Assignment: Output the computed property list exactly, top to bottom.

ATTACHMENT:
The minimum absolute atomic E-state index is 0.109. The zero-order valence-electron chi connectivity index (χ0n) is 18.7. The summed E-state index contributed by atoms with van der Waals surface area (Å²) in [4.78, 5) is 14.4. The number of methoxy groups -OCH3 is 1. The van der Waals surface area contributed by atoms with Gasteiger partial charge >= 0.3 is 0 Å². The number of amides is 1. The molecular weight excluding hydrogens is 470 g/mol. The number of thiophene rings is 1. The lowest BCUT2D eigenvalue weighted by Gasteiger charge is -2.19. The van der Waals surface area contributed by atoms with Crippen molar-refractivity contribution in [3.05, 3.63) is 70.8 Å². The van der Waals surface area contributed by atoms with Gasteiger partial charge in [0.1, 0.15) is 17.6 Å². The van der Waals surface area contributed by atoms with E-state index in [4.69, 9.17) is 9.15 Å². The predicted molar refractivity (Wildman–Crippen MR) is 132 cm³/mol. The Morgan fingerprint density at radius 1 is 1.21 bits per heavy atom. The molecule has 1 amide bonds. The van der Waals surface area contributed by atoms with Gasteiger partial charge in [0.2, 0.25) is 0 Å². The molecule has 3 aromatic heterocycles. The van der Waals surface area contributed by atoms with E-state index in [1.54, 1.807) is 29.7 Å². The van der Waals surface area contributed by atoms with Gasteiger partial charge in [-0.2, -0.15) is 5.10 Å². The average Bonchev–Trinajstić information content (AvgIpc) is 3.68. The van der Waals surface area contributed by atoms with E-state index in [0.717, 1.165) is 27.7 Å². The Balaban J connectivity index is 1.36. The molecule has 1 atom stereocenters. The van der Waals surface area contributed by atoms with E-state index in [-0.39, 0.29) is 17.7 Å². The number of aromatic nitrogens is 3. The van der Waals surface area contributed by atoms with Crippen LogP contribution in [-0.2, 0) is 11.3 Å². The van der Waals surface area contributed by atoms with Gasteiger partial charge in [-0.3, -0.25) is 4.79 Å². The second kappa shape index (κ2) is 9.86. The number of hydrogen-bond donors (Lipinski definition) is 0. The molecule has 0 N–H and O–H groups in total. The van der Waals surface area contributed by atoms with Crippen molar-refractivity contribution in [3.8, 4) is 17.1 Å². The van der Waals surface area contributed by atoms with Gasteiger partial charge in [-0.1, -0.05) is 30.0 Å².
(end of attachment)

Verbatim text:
The minimum absolute atomic E-state index is 0.109. The zero-order valence-electron chi connectivity index (χ0n) is 18.7. The summed E-state index contributed by atoms with van der Waals surface area (Å²) in [4.78, 5) is 14.4. The number of methoxy groups -OCH3 is 1. The van der Waals surface area contributed by atoms with Gasteiger partial charge >= 0.3 is 0 Å². The number of amides is 1. The molecular weight excluding hydrogens is 470 g/mol. The number of thiophene rings is 1. The lowest BCUT2D eigenvalue weighted by Gasteiger charge is -2.19. The van der Waals surface area contributed by atoms with Crippen molar-refractivity contribution in [3.05, 3.63) is 70.8 Å². The van der Waals surface area contributed by atoms with Gasteiger partial charge in [0.1, 0.15) is 17.6 Å². The van der Waals surface area contributed by atoms with E-state index in [4.69, 9.17) is 9.15 Å². The predicted molar refractivity (Wildman–Crippen MR) is 132 cm³/mol. The Morgan fingerprint density at radius 1 is 1.21 bits per heavy atom. The molecule has 1 amide bonds. The van der Waals surface area contributed by atoms with Gasteiger partial charge in [0.2, 0.25) is 0 Å². The molecule has 3 aromatic heterocycles. The van der Waals surface area contributed by atoms with E-state index in [1.54, 1.807) is 29.7 Å². The van der Waals surface area contributed by atoms with Gasteiger partial charge in [-0.2, -0.15) is 5.10 Å². The average Bonchev–Trinajstić information content (AvgIpc) is 3.68. The van der Waals surface area contributed by atoms with E-state index in [0.717, 1.165) is 27.7 Å². The Balaban J connectivity index is 1.36. The molecule has 1 atom stereocenters. The van der Waals surface area contributed by atoms with E-state index in [-0.39, 0.29) is 17.7 Å². The number of aromatic nitrogens is 3. The van der Waals surface area contributed by atoms with Crippen LogP contribution in [-0.2, 0) is 11.3 Å². The van der Waals surface area contributed by atoms with Gasteiger partial charge in [-0.3, -0.25) is 4.79 Å². The second kappa shape index (κ2) is 9.86. The number of hydrogen-bond donors (Lipinski definition) is 0. The molecule has 0 N–H and O–H groups in total. The van der Waals surface area contributed by atoms with Crippen molar-refractivity contribution in [3.8, 4) is 17.1 Å². The van der Waals surface area contributed by atoms with Gasteiger partial charge in [-0.1, -0.05) is 30.0 Å².